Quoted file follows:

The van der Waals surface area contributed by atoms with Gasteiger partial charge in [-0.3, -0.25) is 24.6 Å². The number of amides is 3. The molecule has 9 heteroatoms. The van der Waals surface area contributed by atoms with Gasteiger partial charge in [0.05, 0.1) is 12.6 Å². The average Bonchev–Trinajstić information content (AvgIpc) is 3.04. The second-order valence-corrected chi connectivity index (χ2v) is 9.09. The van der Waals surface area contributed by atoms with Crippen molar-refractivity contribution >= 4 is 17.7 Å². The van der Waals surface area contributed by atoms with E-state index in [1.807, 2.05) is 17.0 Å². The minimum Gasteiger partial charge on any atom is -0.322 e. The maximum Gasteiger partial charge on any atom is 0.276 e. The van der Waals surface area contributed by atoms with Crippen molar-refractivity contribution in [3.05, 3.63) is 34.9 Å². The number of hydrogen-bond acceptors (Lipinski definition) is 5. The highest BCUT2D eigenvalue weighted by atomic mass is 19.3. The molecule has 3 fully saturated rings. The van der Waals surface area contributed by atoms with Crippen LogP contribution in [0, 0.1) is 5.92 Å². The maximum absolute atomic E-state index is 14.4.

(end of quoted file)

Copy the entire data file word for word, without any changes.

The van der Waals surface area contributed by atoms with Gasteiger partial charge in [-0.3, -0.25) is 24.6 Å². The number of amides is 3. The molecule has 9 heteroatoms. The van der Waals surface area contributed by atoms with Gasteiger partial charge in [0.05, 0.1) is 12.6 Å². The average Bonchev–Trinajstić information content (AvgIpc) is 3.04. The second-order valence-corrected chi connectivity index (χ2v) is 9.09. The van der Waals surface area contributed by atoms with Crippen molar-refractivity contribution >= 4 is 17.7 Å². The van der Waals surface area contributed by atoms with E-state index in [1.807, 2.05) is 17.0 Å². The minimum Gasteiger partial charge on any atom is -0.322 e. The maximum Gasteiger partial charge on any atom is 0.276 e. The van der Waals surface area contributed by atoms with Crippen molar-refractivity contribution in [3.05, 3.63) is 34.9 Å². The number of hydrogen-bond acceptors (Lipinski definition) is 5. The highest BCUT2D eigenvalue weighted by atomic mass is 19.3. The molecule has 3 fully saturated rings. The van der Waals surface area contributed by atoms with Crippen LogP contribution in [0, 0.1) is 5.92 Å². The maximum absolute atomic E-state index is 14.4.